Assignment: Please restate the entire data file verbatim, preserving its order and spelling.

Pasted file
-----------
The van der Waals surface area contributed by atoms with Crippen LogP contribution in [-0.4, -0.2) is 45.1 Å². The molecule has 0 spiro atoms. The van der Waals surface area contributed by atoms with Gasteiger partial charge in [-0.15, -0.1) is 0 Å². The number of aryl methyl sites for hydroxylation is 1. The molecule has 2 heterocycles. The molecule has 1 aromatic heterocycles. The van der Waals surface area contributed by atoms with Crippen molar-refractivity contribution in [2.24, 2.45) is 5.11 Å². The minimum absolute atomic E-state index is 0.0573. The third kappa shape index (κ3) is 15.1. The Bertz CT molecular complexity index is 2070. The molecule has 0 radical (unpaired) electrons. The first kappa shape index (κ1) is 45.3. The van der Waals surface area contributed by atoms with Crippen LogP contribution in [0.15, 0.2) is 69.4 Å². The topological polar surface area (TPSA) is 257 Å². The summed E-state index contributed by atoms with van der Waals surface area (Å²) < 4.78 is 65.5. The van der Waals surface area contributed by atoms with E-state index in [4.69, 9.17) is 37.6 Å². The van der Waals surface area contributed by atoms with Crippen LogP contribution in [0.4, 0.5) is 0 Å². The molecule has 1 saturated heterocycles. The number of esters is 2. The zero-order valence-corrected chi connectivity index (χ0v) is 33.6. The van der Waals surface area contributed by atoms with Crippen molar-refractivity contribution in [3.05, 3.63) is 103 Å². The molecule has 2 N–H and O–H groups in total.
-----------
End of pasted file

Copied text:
The van der Waals surface area contributed by atoms with Crippen LogP contribution in [-0.4, -0.2) is 45.1 Å². The molecule has 0 spiro atoms. The van der Waals surface area contributed by atoms with Gasteiger partial charge in [-0.15, -0.1) is 0 Å². The number of aryl methyl sites for hydroxylation is 1. The molecule has 2 heterocycles. The molecule has 1 aromatic heterocycles. The van der Waals surface area contributed by atoms with Crippen molar-refractivity contribution in [2.24, 2.45) is 5.11 Å². The minimum absolute atomic E-state index is 0.0573. The third kappa shape index (κ3) is 15.1. The Bertz CT molecular complexity index is 2070. The molecule has 0 radical (unpaired) electrons. The first kappa shape index (κ1) is 45.3. The van der Waals surface area contributed by atoms with Crippen LogP contribution in [0.15, 0.2) is 69.4 Å². The topological polar surface area (TPSA) is 257 Å². The summed E-state index contributed by atoms with van der Waals surface area (Å²) < 4.78 is 65.5. The van der Waals surface area contributed by atoms with E-state index in [4.69, 9.17) is 37.6 Å². The van der Waals surface area contributed by atoms with Crippen LogP contribution in [0.4, 0.5) is 0 Å². The molecule has 1 saturated heterocycles. The number of esters is 2. The zero-order valence-corrected chi connectivity index (χ0v) is 33.6. The van der Waals surface area contributed by atoms with Crippen molar-refractivity contribution in [3.05, 3.63) is 103 Å². The molecule has 2 N–H and O–H groups in total.